14 Insurance and Medicaid Diagnosis Challenges  Provider approval to receive insurance or Medicaid payments  Requires a diagnosis to provide payment  Lack of:  Appropriate infant-toddler diagnostic criteria  Diagnostic and treatment codes that qualify for insurance reimbursement  Comments from key informants:  “For lack of better words, codes are babied down to try and fit the needs of young children and it simply doesn’t work.”  “The use of diagnosis codes labels children.” American Psychologist February-March 2011 page 135 14

15 New Hampshire Behavioral Health Law Suit 15  April 2011 – Investigation by the Dept. of Justice concluded that NH violated the American with Disabilities Act by: “failing to provide services for individuals with serious mental illness in the most integrated setting appropriate to their needs”.  Advocates are hopeful that this will impact children’s mental health.  NH Medicaid will not speak with us due to this suit.

16 New Hampshire Perspective Recommendations 16

17 Multidisciplinary Approach “No one individual can possess the expertise to evaluate and treat all the possible mental health, relational and developmental issues that can affect a young child”. -Stakeholder  Evaluate needs, resources and priorities in NH to come up with the best approach for I-ECMH.  Community based interventions  Use evidence based tools  Watch Me Grow  NH Pediatric Society initiative  Project LAUNCH 17

18 Medicaid  Spending Smarter Checklist  A funding guide for policymakers and advocates to promote social and emotional health and school readiness.  Report results to Spark NH and key Stakeholders  Establish a sustainable cost-per-unit reimbursement rate “Medicaid needs to establish a sustainable cost-per-unit reimbursement rate. Current rate for reimbursement is very low $10, as compared to a vaccination, which is over $20.” - Stakeholder 18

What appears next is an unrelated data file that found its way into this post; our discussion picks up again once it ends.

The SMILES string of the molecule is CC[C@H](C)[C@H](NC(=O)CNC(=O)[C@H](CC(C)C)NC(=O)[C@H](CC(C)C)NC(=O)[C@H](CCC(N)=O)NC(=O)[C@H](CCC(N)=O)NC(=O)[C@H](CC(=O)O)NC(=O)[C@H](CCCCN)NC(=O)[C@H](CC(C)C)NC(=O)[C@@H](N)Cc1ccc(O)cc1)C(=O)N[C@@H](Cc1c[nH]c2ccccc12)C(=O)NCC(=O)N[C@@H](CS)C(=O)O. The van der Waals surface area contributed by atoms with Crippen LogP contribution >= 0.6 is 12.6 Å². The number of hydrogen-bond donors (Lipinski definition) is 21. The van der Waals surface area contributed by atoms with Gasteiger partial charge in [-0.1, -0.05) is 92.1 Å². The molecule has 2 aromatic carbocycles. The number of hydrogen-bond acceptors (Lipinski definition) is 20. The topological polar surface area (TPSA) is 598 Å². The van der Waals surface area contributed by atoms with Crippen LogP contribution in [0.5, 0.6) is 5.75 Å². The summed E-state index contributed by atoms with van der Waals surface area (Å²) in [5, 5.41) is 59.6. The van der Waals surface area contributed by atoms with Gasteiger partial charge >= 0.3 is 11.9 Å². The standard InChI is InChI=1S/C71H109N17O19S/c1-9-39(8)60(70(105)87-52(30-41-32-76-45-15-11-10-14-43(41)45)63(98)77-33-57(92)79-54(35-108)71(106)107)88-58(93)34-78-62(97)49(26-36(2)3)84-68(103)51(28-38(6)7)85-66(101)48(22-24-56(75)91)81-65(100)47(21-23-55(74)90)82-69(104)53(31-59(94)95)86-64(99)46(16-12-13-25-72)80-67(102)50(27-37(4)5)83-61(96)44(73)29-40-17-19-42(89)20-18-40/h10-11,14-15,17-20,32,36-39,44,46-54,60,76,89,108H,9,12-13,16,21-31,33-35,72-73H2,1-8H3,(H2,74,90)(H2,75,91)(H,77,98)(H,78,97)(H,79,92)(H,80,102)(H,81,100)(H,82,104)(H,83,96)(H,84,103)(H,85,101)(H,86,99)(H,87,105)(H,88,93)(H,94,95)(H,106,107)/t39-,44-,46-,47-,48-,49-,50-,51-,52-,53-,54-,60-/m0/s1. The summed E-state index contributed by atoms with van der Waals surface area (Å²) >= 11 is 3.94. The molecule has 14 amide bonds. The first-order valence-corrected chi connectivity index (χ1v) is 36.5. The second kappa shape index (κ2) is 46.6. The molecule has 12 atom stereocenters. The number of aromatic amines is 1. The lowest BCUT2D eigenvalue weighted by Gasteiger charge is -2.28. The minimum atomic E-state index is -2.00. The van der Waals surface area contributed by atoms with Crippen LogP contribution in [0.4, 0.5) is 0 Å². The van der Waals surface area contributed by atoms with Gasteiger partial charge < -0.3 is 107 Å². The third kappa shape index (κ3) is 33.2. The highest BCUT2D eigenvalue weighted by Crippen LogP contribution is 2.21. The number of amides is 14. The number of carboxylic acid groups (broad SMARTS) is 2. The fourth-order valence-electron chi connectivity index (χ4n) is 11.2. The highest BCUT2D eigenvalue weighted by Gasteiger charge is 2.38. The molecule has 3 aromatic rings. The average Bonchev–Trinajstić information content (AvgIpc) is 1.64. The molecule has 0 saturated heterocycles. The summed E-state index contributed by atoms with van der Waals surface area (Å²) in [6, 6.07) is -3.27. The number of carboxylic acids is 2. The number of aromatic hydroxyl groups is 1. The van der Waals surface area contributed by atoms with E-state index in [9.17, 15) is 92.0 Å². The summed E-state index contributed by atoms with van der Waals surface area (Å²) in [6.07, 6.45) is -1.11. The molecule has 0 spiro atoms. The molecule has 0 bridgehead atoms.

19 I-ECMH is a Public Health Issue  I-ECMH: Mental Health or Public Health Issue?  NHPHA : Identify I-ECMH as a public health priority.  New legislature is more receptive to work with NHPHA  Focus on Prevention (i.e. screening)  Develop key messages for public health audiences  Topics to include: Where to find resources, the importance of I- ECMH indicators, early detection, multidisciplinary approach, and parent-child relationship.  Eliminate the stigma of “mental health”  Our children are our future! 19

20 Create Partnerships  Partner with a community-based programs  New Hampshire WIC program 20 “Deliver assessment/screening to children at various times (start, midway and/or exiting the program) - It’s a way to partner with a program with similar goals and gives access to children 0-5 years of age” -Stakeholder

21 Caregiver Support  Parents/Primary Caregivers  Home visiting and family support programs  Strengthen confidence  Childcare providers and teachers  Liaison between mental health and child care providers  Promote awareness of I-ECMH and development “There is a lack of understanding about the importance of accessibility within child care facilities.” -Stakeholder 21